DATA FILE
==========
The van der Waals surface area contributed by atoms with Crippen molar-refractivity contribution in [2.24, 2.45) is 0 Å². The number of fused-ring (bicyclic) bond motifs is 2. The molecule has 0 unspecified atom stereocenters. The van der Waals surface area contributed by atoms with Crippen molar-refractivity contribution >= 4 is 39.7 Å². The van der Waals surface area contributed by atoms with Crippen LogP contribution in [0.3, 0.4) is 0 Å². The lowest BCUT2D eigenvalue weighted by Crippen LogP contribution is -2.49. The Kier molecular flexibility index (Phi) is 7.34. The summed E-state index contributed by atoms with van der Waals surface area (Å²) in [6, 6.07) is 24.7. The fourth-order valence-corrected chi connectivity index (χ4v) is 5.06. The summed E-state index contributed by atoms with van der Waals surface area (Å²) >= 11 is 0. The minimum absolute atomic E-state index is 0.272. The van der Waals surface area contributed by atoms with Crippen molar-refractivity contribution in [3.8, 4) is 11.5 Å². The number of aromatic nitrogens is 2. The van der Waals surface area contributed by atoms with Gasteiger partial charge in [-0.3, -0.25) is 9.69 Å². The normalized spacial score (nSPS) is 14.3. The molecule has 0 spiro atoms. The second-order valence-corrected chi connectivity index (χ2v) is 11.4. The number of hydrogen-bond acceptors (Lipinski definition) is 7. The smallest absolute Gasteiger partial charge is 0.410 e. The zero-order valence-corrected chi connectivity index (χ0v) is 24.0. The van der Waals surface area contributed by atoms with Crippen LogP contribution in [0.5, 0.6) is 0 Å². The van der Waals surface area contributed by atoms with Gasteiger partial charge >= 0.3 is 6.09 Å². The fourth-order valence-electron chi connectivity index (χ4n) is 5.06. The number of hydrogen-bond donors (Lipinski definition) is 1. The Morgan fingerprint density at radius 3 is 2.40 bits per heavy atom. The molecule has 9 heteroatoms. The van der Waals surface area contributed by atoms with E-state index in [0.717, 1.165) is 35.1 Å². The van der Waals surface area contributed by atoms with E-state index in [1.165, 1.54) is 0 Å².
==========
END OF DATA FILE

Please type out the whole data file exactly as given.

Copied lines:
The van der Waals surface area contributed by atoms with Crippen molar-refractivity contribution in [2.24, 2.45) is 0 Å². The number of fused-ring (bicyclic) bond motifs is 2. The molecule has 0 unspecified atom stereocenters. The van der Waals surface area contributed by atoms with Crippen molar-refractivity contribution >= 4 is 39.7 Å². The van der Waals surface area contributed by atoms with Crippen LogP contribution in [0.3, 0.4) is 0 Å². The lowest BCUT2D eigenvalue weighted by Crippen LogP contribution is -2.49. The Kier molecular flexibility index (Phi) is 7.34. The summed E-state index contributed by atoms with van der Waals surface area (Å²) in [6, 6.07) is 24.7. The fourth-order valence-corrected chi connectivity index (χ4v) is 5.06. The summed E-state index contributed by atoms with van der Waals surface area (Å²) >= 11 is 0. The minimum absolute atomic E-state index is 0.272. The van der Waals surface area contributed by atoms with Crippen molar-refractivity contribution in [3.8, 4) is 11.5 Å². The number of aromatic nitrogens is 2. The van der Waals surface area contributed by atoms with Gasteiger partial charge in [-0.3, -0.25) is 9.69 Å². The normalized spacial score (nSPS) is 14.3. The molecule has 0 spiro atoms. The second-order valence-corrected chi connectivity index (χ2v) is 11.4. The number of hydrogen-bond acceptors (Lipinski definition) is 7. The smallest absolute Gasteiger partial charge is 0.410 e. The zero-order valence-corrected chi connectivity index (χ0v) is 24.0. The van der Waals surface area contributed by atoms with Crippen LogP contribution in [0.5, 0.6) is 0 Å². The van der Waals surface area contributed by atoms with Gasteiger partial charge >= 0.3 is 6.09 Å². The fourth-order valence-electron chi connectivity index (χ4n) is 5.06. The number of hydrogen-bond donors (Lipinski definition) is 1. The Morgan fingerprint density at radius 3 is 2.40 bits per heavy atom. The molecule has 9 heteroatoms. The van der Waals surface area contributed by atoms with E-state index in [0.717, 1.165) is 35.1 Å². The van der Waals surface area contributed by atoms with E-state index in [1.165, 1.54) is 0 Å².